Scott Sehnert is the Dallas Cowboys' director of sports performance. Formerly the sports dietitian at Auburn University for seven years, Sehnert has a Bachelors in Dietetics from Ball State and two Masters degrees, one in Nutritional Sciences from University of Kentucky and one in Kinesiology from Michigan State University. He is a Registered Dietitian and Board Certified Specialist in Sports Dietetics as well as a Certified Strength and Conditioning Specialist. Sehnert previously interned with the U.S. Speed Skating Team and the University of Utah Sports Nutrition Program and worked as the coordinator of sports and cardiovascular nutrition program at Michigan State.
Eating carbohydrates, such as a small snack a few hours before bed, can help promote sleep by increasing serotonin levels. Cherry juice or cherries can also be a good source of melatonin, which has been known to help with the onset of sleep. Transcript: "So when I think of foods that can potentially help with sleep, I think about carbohydrates because carbohydrates can increase serotonin levels. Serotonin is known to help increase the onset of sleep. It also helps with mood and improving calmness. And so serotonin and again, carbohydrates help do that. And so a carbohydrate type food, not a large meal, a couple of hours before bed can help do that. And then melatonin, a lot of people supplement with melatonin, which can be helpful at times and maybe not always a great choice to supplement with melatonin. But cherry juice and cherries, in general, are high and-- or have a good source of melatonin, which can, again, help increase the onset of sleep. And so those are the two things that I would think about a couple of hours before bedtime to help improve sleep."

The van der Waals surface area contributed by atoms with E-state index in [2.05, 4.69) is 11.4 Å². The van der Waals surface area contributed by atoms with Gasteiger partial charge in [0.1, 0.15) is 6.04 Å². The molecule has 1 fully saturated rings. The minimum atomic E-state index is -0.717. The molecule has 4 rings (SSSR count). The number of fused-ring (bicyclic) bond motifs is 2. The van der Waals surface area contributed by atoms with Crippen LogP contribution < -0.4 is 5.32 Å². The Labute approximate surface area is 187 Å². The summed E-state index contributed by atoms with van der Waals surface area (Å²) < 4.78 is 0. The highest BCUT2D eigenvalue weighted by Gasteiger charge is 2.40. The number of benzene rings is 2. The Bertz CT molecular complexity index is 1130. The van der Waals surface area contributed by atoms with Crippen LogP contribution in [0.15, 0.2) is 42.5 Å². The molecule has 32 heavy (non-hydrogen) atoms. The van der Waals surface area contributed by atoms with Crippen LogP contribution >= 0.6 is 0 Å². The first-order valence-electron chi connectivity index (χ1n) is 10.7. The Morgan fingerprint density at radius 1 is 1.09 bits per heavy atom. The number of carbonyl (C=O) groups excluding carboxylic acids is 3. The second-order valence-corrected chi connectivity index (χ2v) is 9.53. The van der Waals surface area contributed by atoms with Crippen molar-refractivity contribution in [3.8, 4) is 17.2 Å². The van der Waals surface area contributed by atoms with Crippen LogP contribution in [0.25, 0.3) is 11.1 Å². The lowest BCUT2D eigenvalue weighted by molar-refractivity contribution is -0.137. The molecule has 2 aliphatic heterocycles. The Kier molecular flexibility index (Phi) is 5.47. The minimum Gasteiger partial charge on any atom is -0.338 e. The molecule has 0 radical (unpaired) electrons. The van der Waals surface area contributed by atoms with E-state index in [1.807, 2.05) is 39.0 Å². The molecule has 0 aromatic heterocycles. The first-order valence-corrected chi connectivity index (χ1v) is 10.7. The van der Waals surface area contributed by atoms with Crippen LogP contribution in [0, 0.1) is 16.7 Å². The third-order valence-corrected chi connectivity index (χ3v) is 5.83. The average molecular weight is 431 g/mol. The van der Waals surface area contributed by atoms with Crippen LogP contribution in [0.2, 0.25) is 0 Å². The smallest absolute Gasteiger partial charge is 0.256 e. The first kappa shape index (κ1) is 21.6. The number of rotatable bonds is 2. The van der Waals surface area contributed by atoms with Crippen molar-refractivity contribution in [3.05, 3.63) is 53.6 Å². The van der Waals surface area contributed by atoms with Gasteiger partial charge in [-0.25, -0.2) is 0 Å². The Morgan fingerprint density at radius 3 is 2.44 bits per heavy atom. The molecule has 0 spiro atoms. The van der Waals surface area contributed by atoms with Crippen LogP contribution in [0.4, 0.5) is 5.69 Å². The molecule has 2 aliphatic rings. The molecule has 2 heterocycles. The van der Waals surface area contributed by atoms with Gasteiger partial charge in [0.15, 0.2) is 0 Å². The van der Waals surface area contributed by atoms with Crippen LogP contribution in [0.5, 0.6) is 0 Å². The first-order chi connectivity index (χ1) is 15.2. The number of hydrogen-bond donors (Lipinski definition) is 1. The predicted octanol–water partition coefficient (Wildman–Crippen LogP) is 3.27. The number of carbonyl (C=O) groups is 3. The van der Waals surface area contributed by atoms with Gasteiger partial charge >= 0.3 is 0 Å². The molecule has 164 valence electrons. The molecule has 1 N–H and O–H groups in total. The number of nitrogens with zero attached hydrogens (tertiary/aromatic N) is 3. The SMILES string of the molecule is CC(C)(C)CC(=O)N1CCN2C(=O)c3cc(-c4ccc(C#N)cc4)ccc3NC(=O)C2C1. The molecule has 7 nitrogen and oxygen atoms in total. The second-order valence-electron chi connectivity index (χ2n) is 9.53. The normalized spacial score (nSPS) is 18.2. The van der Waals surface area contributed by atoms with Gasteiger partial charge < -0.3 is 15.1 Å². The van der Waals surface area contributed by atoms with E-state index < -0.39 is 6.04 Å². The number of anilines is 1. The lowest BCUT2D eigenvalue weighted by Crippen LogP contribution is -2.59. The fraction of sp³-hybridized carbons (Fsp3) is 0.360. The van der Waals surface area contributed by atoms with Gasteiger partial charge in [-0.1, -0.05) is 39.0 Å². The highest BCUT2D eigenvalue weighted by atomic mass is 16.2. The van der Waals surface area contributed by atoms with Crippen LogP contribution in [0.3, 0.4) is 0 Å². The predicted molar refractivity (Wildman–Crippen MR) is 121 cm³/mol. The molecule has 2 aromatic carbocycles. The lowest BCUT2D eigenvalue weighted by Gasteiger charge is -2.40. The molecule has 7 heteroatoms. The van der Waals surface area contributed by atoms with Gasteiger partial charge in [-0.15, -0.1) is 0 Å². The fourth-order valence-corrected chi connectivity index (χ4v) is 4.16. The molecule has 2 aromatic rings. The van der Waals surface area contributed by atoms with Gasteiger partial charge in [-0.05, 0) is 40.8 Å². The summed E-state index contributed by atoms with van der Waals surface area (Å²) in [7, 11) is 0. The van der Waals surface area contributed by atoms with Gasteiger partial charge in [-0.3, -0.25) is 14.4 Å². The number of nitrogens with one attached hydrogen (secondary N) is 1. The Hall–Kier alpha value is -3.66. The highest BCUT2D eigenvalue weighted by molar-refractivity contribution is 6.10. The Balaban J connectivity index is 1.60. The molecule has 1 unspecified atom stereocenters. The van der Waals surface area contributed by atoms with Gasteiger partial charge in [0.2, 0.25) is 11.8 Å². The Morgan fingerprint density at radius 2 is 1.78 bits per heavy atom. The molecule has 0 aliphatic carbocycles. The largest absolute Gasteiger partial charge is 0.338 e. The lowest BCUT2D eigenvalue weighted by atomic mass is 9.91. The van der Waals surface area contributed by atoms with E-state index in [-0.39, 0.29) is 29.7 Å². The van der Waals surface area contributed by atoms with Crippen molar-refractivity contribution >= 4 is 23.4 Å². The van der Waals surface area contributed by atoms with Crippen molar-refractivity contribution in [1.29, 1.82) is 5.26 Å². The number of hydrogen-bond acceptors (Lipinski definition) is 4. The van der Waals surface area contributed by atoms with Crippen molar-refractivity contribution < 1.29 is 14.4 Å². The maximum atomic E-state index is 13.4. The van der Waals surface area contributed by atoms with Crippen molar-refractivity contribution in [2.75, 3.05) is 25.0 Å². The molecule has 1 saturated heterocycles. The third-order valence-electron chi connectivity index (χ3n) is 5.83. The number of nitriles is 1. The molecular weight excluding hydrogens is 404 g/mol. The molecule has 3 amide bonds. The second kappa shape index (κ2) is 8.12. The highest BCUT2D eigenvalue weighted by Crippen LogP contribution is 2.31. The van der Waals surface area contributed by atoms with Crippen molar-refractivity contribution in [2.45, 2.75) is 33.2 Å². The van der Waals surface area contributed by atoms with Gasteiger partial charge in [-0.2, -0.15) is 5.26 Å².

Calories, carbohydrates, proteins, fats, and caffeine are all supplements that can help with energy. Transcript: "What nutrients are supplements can help with energy. Well, overall energy for life is going to come from Cal and so you're going to get those calories by consuming Foods. Suppose you can do that as well from supplements that provide carbohydrates proteins fats but that's your main source of energy or this calories beyond that. When we're talking about performance if we're talking about high intensity type activity, things that require a lot of your energy 80 90 % of your your energy, you're going to use carbohydrates for fuel and so you need those carbohydrates into getting, get those from foods, you can get those from different types of supplements. People will think about stimulants as a source of energy. It's a little bit of a false Source, it will stimulate your brain, your central nervous system for sure. And and give you a sense of energy which can be helpful in certain situations and can be harmful and certain sub shoot certain situations. So you need to be aware of how you are going to utilize that. But calories carbs caffeine perhaps, our sources of energy, depending upon the type of work, you're about to do."